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For each week, it helps to think through how the reading provokes you in 4 ways:

1) Questions: what didn’t make sense?

2) Challenges: what did you think was wrong?

3) Implications: what difference does this make for peace-making in a polarised world?

4) Applications: how do we live as a be-attitude community, brokering shalom?

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OPEN BOOK, THURSDAYS 7PM | Kohl and Isaac’s Christ at the Checkpoint (CCP)
(Click session # hyperlink for liturgy/ppnt slides–e.g., CCP 1 below–and page numbers for the next reading. Virtual/Zoom participation via https://zoom.us/j/396017392.)

May 10 | Pre-series Open Table dinner, on the theme of “Wisdom of Our Elders“. Who has impacted your life the most as a mentor? We’ll explore stories of ageing, what we’ve learned from those who’ve lived well and also would rather forget from our grumpy forebears. Generally, we’ll trade hard earned wisdom that gave many their grey hairs! Location at Nathan and Melissa McConaghy’s place (69 Sunset Rd., Kenmore, 4069).

May 23 | CCP 1, pp. 5-63: Introduction/About/Manifesto (5-13), and Part 1: Voices of Palestinian Christians: Ch. 1 “A Testimony to God’s Faithfulness” (15-20), Ch. 2 “The Arab-Israeli Conflict: A Palestinian Perspective” (21-30), Ch. 3 “The Delegitimization of Palestinian Christians” (31-44), Ch. 4 “A Testimony of Palestinian Women in the Midst of Conflict” (45-50), Ch. 5 “Transforming Hearts through Non-Violence” (51-63).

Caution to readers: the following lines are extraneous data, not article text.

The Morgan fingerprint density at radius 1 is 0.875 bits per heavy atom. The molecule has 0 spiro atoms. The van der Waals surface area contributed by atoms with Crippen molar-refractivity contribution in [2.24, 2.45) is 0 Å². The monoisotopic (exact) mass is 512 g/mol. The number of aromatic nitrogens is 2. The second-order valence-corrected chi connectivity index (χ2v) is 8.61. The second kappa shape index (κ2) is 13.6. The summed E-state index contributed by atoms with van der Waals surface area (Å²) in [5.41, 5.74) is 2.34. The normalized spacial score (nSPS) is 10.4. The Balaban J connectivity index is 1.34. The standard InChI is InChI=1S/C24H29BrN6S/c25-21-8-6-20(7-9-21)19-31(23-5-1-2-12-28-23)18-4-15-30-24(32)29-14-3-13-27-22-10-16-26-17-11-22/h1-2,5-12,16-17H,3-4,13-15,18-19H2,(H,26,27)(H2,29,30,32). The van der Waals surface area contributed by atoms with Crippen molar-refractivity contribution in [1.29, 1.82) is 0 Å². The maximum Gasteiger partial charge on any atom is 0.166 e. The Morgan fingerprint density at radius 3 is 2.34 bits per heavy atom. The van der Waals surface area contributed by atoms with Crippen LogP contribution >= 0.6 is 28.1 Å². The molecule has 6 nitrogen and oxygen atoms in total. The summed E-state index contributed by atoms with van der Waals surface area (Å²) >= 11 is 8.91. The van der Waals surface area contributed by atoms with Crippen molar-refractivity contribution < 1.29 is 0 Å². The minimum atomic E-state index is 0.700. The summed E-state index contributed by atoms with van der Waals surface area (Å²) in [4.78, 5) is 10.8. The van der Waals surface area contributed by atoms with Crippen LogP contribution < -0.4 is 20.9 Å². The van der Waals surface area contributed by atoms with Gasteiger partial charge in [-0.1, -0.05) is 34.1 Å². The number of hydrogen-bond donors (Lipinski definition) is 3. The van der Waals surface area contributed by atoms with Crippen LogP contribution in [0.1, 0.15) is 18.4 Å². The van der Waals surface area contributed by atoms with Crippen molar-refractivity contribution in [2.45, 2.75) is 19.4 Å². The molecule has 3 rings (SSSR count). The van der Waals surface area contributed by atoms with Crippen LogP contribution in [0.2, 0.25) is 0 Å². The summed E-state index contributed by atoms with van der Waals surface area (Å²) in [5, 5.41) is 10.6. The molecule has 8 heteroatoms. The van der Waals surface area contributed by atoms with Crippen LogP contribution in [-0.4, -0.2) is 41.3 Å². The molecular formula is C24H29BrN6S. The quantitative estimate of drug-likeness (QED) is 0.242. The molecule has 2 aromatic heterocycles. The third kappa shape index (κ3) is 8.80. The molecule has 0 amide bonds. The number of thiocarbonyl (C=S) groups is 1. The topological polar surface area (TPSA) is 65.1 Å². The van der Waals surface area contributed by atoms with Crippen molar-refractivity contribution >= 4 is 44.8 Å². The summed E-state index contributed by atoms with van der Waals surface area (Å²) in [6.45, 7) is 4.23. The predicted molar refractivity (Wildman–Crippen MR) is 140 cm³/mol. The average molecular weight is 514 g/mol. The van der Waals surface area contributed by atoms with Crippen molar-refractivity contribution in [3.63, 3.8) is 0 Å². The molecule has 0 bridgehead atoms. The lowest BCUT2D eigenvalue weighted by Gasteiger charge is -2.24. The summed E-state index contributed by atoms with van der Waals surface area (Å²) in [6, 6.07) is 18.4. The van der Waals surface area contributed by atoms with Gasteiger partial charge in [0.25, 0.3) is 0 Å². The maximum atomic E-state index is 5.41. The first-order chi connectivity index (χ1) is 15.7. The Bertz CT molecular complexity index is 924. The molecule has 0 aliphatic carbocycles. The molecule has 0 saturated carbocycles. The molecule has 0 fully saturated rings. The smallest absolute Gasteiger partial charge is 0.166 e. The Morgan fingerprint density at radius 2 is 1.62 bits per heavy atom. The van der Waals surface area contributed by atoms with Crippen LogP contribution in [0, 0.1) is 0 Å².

June 6 | CCP 2, pp. 65-119: Part 2: Biblical Response to Christian Zionism: Ch. 6 “What Can We Tell When We Return Home?” (65-74), Ch. 7 “A Biblical Response to Christian Zionism” (75-92), Ch. 8 “Abraham in the New Testament” (93-104), Ch. 9 “Christian Zionism as Imperial Theology” (105-119).

June 20 | CCP 3, 121-193: Part 3: The Gospel in the Face of Religious Extremism: Ch. 10 “The Gospel and Religious Extremism” (121-132), Ch. 11 “Jewish Extremism and a Gospel Response in Israel-Palestine Today” (133-142), Ch. 12 “My Jewish Neighbor” (143-152), Ch. 13 “Religious Extremism: Radical Islam and Violence” (153-178), Ch. 14 “A Christian Response to Radical Islam” (179-193).